We are currently seeking additional papers that explore these and related themes toward the goal of producing an edited volume on the topic. The expected deadline to receive chapter drafts is September 1, 2020. Expected word length is 8,000-12,000 words, including notes. Please send inquiries and short proposals Nils Kessel, David Herzberg, and Joseph Gabriel by December 1.


Call for Book Chapters: Discourses on Sustainability: Climate Change, Clean Energy, and Justice (Palgrave Macmillan)

This book will bring together researchers to analyze environmental issues and sustainability. Climate change was recognized as an urgent problem by the United Nations; the Paris Agreement aims at strengthening the global response to the threat of global warming. Climate-related risks to health, security, water supply, and economic growth will be discussed. We also seek contributions on philosophical questions related to renewable energy development and climate change mitigation, such as ethics, social justice, equality, human rights, etc. When confronting environmental problems, questions of fairness, equity, and justice are of great importance.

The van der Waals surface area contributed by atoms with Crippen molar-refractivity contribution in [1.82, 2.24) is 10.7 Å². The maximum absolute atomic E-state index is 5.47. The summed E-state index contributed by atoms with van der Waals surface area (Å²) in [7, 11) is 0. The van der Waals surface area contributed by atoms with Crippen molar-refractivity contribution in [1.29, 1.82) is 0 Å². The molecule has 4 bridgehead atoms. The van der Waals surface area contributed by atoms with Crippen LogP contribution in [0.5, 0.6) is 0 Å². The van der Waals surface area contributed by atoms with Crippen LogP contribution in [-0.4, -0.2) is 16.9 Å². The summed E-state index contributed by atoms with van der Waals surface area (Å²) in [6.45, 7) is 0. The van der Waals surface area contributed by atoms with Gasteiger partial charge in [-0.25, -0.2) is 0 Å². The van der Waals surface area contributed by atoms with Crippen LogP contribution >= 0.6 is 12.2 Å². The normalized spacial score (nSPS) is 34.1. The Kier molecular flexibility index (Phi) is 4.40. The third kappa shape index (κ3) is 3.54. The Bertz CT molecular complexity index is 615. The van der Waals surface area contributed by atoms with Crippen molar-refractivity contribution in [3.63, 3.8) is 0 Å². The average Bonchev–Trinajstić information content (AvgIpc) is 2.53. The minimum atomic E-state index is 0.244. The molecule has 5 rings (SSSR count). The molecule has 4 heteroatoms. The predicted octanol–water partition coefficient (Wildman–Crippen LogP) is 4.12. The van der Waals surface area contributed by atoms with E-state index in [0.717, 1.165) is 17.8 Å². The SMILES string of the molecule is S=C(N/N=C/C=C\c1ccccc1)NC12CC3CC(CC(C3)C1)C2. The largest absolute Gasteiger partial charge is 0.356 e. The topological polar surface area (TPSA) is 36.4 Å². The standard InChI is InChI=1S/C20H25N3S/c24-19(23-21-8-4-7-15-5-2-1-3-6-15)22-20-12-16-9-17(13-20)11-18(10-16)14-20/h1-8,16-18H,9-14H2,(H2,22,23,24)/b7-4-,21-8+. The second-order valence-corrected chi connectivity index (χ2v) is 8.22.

China remains one of the leaders in global renewable energy generation; and various countries, such as the U.S., the UK, India, Spain, and Turkey compete in the Renewable Energy Sector (RES) to attract investments. More European countries considerably invest in clean energy. In 2017 alone, global investments in renewables exceeded $200 billion. Sustainable energy is one of the world’s fast-growing industries and expected to be the major economic engine of the coming decades. This edited volume will offer an insight into prospects of renewables and examines the status quo of renewable energy industry in a global context.

By December 16, please submit your CV and an abstract (approximately 300 words) to Dr. Dmitry Kurochkin  and/or Dr. Elena Shabliy. This edited volume is under contract with Palgrave Macmillan.

CFP: Special Issue on ‘Constituting Animal Research: International perspectives on the governance of laboratory animal use and care’